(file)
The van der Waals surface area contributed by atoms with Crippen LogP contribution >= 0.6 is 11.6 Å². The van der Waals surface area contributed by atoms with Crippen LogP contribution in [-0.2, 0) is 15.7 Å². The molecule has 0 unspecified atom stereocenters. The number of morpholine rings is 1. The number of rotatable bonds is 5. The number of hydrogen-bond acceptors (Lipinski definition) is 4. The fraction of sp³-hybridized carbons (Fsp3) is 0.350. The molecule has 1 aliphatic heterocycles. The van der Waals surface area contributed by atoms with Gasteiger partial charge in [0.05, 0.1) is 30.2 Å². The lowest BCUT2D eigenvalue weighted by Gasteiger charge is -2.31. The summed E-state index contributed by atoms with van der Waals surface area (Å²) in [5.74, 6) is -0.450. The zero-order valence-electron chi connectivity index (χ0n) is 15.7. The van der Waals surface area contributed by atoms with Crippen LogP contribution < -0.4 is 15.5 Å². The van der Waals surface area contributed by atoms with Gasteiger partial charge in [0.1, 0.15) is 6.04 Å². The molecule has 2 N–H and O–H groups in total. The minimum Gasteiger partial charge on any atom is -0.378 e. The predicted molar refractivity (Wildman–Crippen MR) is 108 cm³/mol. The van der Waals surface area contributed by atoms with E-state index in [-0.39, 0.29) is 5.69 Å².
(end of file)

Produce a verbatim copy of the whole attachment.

The van der Waals surface area contributed by atoms with Crippen LogP contribution >= 0.6 is 11.6 Å². The van der Waals surface area contributed by atoms with Crippen LogP contribution in [-0.2, 0) is 15.7 Å². The molecule has 0 unspecified atom stereocenters. The number of morpholine rings is 1. The number of rotatable bonds is 5. The number of hydrogen-bond acceptors (Lipinski definition) is 4. The fraction of sp³-hybridized carbons (Fsp3) is 0.350. The molecule has 1 aliphatic heterocycles. The van der Waals surface area contributed by atoms with Gasteiger partial charge in [0.05, 0.1) is 30.2 Å². The lowest BCUT2D eigenvalue weighted by Gasteiger charge is -2.31. The summed E-state index contributed by atoms with van der Waals surface area (Å²) in [5.74, 6) is -0.450. The zero-order valence-electron chi connectivity index (χ0n) is 15.7. The van der Waals surface area contributed by atoms with Crippen LogP contribution < -0.4 is 15.5 Å². The van der Waals surface area contributed by atoms with Gasteiger partial charge in [0.1, 0.15) is 6.04 Å². The molecule has 2 N–H and O–H groups in total. The minimum Gasteiger partial charge on any atom is -0.378 e. The predicted molar refractivity (Wildman–Crippen MR) is 108 cm³/mol. The van der Waals surface area contributed by atoms with E-state index in [-0.39, 0.29) is 5.69 Å².